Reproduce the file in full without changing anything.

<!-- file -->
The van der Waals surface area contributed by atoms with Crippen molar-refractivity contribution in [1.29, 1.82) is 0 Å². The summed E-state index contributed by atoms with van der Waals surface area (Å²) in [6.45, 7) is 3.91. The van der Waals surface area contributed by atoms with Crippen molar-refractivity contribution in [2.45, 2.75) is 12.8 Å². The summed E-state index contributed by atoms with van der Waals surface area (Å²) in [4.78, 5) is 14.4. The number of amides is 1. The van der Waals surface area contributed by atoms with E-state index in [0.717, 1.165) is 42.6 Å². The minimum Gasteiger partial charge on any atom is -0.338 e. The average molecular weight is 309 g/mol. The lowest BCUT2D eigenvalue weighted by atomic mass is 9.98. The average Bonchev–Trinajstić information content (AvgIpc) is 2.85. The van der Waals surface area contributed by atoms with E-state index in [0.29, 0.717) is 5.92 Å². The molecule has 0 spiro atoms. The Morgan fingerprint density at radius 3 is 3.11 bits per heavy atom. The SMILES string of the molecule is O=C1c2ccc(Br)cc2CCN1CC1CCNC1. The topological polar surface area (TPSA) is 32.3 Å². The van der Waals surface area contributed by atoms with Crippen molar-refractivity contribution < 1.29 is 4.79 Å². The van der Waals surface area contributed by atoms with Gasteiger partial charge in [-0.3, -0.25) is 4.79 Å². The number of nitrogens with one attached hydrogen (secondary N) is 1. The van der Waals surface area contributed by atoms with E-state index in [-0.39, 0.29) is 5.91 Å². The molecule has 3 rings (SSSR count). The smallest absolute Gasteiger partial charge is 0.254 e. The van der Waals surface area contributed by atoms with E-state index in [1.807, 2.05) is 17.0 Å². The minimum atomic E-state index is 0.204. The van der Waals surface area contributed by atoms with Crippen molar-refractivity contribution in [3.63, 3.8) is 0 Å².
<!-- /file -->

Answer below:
The van der Waals surface area contributed by atoms with Crippen molar-refractivity contribution in [1.29, 1.82) is 0 Å². The summed E-state index contributed by atoms with van der Waals surface area (Å²) in [6.45, 7) is 3.91. The van der Waals surface area contributed by atoms with Crippen molar-refractivity contribution in [2.45, 2.75) is 12.8 Å². The summed E-state index contributed by atoms with van der Waals surface area (Å²) in [4.78, 5) is 14.4. The number of amides is 1. The van der Waals surface area contributed by atoms with E-state index in [0.717, 1.165) is 42.6 Å². The minimum Gasteiger partial charge on any atom is -0.338 e. The average molecular weight is 309 g/mol. The lowest BCUT2D eigenvalue weighted by atomic mass is 9.98. The average Bonchev–Trinajstić information content (AvgIpc) is 2.85. The van der Waals surface area contributed by atoms with E-state index in [0.29, 0.717) is 5.92 Å². The molecule has 0 spiro atoms. The Morgan fingerprint density at radius 3 is 3.11 bits per heavy atom. The SMILES string of the molecule is O=C1c2ccc(Br)cc2CCN1CC1CCNC1. The topological polar surface area (TPSA) is 32.3 Å². The van der Waals surface area contributed by atoms with Crippen molar-refractivity contribution < 1.29 is 4.79 Å². The van der Waals surface area contributed by atoms with Gasteiger partial charge in [-0.3, -0.25) is 4.79 Å². The number of nitrogens with one attached hydrogen (secondary N) is 1. The van der Waals surface area contributed by atoms with E-state index in [-0.39, 0.29) is 5.91 Å². The molecule has 3 rings (SSSR count). The smallest absolute Gasteiger partial charge is 0.254 e. The van der Waals surface area contributed by atoms with E-state index in [1.807, 2.05) is 17.0 Å². The minimum atomic E-state index is 0.204. The van der Waals surface area contributed by atoms with Crippen molar-refractivity contribution in [3.63, 3.8) is 0 Å².